The action is changing for Virgin's mobile phone business. Ten years ago, the brand launched as a value operator.
It morphed into a successful youth brand with a mix of user-friendly packages and irreverent branding, and rolled out the formula in the US and Australian markets. Now, as content and apps replace voice and text traffic, Virgin Media returns to our screens to tout its mobile entertainment content offer.
In the first TV ad of the campaign, a tousle-haired member of the target audience enlivens his train journey with his Virgin smartphone. After he switches on the handset, the carriage leaps with the arrival of a hot girl, his mates, a rock band and a troop of Special Forces soldiers. It promises ‘a world of entertainment on your Virgin Mobile. Powerful stuff'.
The advertising is standard mobile marketing gloss. Ethereal music? Check. Entertainment literally jumping from the handset? Roger that. Flabby overclaim? ‘A world...' certainly qualifies. I wonder whether the Chinese factories that produce the components for handsets now churn out their campaigns as well.
The Virgin brand deserves something more original than this. It was original when Orange and Sony did it at the beginning of the decade; now it's common practice from Nokia and Blackberry. If bigger brands all follow this approach, Virgin won't take share from them by following it.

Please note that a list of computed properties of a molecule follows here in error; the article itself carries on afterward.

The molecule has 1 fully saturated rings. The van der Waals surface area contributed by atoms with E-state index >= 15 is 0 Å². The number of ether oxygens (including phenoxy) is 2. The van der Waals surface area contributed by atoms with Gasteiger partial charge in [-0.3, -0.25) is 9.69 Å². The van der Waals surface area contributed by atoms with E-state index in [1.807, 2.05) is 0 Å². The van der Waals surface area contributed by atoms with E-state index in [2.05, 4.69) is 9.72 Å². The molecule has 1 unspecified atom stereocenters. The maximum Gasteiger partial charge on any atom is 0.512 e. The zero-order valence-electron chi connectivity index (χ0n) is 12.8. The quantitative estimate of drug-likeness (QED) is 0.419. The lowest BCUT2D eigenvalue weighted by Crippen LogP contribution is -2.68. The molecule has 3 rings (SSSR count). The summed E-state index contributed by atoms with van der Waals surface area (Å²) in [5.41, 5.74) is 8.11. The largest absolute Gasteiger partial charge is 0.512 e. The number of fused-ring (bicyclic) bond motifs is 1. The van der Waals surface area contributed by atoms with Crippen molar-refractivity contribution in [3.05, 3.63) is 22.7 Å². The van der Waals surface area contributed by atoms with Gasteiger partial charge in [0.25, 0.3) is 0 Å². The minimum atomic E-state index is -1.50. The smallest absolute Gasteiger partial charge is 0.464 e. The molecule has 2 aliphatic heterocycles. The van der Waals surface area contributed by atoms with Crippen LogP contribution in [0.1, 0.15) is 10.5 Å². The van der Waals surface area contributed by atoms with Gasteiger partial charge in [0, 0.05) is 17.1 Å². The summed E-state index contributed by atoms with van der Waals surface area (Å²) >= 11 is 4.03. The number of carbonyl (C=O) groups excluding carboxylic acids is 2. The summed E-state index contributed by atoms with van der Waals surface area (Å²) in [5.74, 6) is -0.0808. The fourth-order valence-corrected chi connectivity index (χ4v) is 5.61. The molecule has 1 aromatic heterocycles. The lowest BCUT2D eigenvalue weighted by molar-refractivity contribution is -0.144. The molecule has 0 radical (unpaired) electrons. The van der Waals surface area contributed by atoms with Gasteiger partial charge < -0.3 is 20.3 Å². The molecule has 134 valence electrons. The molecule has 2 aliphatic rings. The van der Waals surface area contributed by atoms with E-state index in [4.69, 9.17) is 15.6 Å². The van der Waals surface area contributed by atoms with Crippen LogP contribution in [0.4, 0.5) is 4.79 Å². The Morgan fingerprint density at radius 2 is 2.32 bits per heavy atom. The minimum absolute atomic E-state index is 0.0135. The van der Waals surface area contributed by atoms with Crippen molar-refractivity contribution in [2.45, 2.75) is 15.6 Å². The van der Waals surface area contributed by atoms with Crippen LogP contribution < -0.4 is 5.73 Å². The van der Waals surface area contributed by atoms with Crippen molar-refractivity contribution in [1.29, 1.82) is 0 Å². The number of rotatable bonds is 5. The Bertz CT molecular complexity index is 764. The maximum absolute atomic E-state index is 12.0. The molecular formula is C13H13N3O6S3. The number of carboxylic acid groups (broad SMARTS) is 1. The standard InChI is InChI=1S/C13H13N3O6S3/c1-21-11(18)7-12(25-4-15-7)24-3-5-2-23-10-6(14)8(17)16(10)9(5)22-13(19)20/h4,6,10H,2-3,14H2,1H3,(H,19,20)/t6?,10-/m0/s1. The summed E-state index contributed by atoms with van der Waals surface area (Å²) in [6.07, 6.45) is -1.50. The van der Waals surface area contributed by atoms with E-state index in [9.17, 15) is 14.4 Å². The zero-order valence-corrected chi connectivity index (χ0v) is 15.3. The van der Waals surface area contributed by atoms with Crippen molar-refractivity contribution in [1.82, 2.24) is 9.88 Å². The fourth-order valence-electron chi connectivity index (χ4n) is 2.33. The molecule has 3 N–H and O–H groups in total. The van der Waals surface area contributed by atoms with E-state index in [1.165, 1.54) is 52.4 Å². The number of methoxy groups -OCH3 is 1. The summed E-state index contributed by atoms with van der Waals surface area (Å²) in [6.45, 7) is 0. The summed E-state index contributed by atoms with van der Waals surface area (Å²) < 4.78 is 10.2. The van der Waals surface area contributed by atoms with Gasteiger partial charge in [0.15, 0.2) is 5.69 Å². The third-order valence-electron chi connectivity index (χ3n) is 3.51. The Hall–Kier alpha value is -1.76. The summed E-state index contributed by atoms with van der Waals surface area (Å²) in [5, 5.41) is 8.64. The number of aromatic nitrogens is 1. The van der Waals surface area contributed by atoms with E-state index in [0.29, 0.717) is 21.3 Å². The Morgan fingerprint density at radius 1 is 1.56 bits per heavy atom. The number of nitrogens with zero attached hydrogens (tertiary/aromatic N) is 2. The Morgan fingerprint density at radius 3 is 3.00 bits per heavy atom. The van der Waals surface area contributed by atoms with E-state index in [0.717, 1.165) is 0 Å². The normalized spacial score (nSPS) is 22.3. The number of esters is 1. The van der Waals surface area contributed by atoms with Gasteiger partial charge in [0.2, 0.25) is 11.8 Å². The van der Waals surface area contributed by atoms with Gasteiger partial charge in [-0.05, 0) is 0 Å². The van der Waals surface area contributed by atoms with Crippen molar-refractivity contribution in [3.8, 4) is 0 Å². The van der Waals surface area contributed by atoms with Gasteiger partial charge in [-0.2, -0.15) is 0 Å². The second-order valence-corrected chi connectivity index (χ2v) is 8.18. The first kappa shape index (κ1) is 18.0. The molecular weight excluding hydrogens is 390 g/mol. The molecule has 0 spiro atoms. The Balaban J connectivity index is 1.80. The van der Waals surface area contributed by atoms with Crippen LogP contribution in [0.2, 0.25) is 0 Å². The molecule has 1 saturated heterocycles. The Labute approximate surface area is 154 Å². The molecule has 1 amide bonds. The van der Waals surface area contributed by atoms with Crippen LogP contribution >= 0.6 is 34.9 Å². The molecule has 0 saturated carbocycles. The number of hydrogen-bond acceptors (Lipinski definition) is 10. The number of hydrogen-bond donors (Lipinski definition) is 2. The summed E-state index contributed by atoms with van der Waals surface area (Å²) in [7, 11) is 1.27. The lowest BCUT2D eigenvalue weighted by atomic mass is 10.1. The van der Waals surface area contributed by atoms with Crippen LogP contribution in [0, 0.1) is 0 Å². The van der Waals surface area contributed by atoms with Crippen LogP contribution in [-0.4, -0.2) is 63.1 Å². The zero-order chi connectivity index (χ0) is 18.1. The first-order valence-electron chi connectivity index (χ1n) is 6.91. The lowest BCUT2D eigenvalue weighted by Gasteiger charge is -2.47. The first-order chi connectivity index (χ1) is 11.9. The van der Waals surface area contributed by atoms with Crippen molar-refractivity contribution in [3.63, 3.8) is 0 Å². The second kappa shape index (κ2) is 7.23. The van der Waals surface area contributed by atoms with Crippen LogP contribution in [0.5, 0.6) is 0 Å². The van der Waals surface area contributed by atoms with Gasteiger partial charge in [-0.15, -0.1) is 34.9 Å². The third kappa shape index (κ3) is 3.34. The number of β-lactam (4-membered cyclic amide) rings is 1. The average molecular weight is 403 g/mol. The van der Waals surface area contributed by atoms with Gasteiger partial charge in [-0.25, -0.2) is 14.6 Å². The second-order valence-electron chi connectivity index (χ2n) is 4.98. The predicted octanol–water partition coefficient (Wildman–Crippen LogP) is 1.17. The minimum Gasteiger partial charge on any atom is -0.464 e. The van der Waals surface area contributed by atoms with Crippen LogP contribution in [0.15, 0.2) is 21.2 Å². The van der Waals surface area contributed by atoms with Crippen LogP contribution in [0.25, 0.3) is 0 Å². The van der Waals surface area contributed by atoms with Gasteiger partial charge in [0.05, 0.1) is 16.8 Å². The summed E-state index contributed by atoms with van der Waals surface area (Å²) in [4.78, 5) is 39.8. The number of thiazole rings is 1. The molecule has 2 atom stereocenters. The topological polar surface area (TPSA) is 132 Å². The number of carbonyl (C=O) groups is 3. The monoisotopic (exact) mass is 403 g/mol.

It's a needlessly distant way to package the product. Media and content don't need moody metaphors to sell them; they can speak for themselves. Apple sold 5m iPhones last quarter by pushing its apps.
Channel 4 lets its stars and its content do the talking. Virgin has always been able to harness the humour and stars of the entertainment world to reach people, but not here. Virgin's mobile entertainment proposition has not yet reached the ground. There's no sign of the promised entertainment content on the brand's website.
The strategy is as generic as the creative. Where's the difference in product or service? Virgin brands have always offered a fun, customer-champion alternative. Perhaps Virgin Mobile needs a fresh way of packaging content, or a streaming service.
Perhaps it needs a more innovative way to connect the proposition with its audience. Perhaps it needs to take on its glossy corporate competitors, rather than aping them.
The brand deserves better, and the public deserves a break.